Earth-orbiting satellites routinely measure tides over the deep-ocean. The U.S.-French TOPEX/POSEIDON satellite is equipped with a radar-altimeter that bounces microwave signals off the sea surface and precisely measures sea level. With such data, it is possible to determine what happens to tide waves and their energy as they travel across deep ocean basins.
As shallow-water waves, tides lose energy through frictional drag with the ocean floor, especially in the ocean's shallow seas and along continental margins. Satellite measurements show that about three quarters of the global tidal energy dissipates in shallow seas bordering northern Europe, in the Yellow Sea off Asia, in the shallow seas around Australia, near Argentina, and in Canada's Hudson Bay.
Open-ocean tides are important in mixing deep-ocean water. Ocean scientists long assumed that wind was the principal mixing agent of the open ocean, but satellite altimeter data now show that tidal mixing in the deep ocean is about as important as the wind. Perhaps as much as half of the tidal energy in the ocean is dissipated in mixing processes when tidal currents in the deep ocean flow over seamounts, ridges, and other rugged features on the ocean floor or weave through passages between islands.
Tidal currents flowing over topographic irregularities on the ocean floor generate internal waves that propagate away from their source. These internal waves arise from the fact that water density increases gradually with increasing depth. As tidal currents encounter a seamount or submarine ridge, relatively dense water is forced upward into slightly less dense water. Then to the lee of the obstacle gravity pulls the denser water downward. However, the descending water gains momentum and over shoots its equilibrium level and descends into denser water. The water then ascends thereby forming an oscillating wave that propagates horizontally. Because these waves are generated by tides, they occur at tidal frequencies and are called internal tides. Internal tide waves can travel thousands of kilometers beyond the obstruction that formed them and can have very large wave heights. They also break, like surf on a beach but under water, locally mixing waters above and below the internal wave. Internal tides are important in mixing cold bottom waters with warmer surface waters as part of the global oceanic conveyer belt circulation.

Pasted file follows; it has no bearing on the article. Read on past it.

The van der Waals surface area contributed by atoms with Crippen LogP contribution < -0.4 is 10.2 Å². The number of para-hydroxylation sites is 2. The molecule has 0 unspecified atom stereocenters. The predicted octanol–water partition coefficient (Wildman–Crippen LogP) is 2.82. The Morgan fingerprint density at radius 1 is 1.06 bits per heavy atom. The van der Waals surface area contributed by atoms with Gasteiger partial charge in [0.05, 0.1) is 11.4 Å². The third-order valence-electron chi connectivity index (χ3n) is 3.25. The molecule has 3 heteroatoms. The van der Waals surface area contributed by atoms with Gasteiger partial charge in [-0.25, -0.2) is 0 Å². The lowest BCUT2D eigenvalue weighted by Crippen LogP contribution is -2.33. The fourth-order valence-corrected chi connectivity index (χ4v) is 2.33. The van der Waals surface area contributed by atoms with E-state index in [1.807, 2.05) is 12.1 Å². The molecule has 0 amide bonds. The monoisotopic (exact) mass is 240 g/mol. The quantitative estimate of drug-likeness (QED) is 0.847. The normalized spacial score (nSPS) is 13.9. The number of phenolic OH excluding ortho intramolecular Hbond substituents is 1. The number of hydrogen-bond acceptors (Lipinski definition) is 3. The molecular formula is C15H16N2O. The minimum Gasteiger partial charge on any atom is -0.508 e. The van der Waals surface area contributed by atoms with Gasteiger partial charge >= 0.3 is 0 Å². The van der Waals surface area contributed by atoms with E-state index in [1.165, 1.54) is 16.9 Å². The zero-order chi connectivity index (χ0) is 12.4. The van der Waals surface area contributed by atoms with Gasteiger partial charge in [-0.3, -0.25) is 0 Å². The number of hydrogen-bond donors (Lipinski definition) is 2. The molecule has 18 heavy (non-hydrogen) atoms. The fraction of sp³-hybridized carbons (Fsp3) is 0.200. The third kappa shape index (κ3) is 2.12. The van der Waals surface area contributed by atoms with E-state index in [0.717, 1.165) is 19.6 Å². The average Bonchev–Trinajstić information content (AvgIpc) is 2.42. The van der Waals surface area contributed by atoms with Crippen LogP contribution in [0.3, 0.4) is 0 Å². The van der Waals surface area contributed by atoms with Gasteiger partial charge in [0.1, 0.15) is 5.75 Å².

Recently ocean scientists gathered evidence that internal tides influence the gradient of the continental slope. The inclination of the continental slope varies from very gentle (as small as one degree) to precipitous (up to 25 degrees where submarine canyons cut into the slope). About 80% of the continental slope is inclined at less than 8 degrees and the average inclination is about 4 degrees. According to geological studies, however, the sediments supplied to the continental slope (mostly by rivers) would support a stable average slope of perhaps 15 degrees or greater. Data acquired from model studies, dives in piloted submersible vessels, and moored instruments show that internal tides produce strong currents that prevent accumulation of sediment that would make the continental slope steeper. In fact, the internal waves ascending the continental slope apparently behave very much like ordinary sea waves entering the shoaling waters of a coastal area (with changes in amplitude, wavelength, and water velocity). Whereas the influence of internal tides is widespread along the continental slope, turbidity currents and tectonic forces can be important locally and regionally in shaping the slope.
A vast amount of energy is involved in ocean tides and waves so it is not surprising that considerable interest has focused on developing technologies to tap this energy to generate electricity. Although the potential is enormous, very little of this energy resource has been developed to date.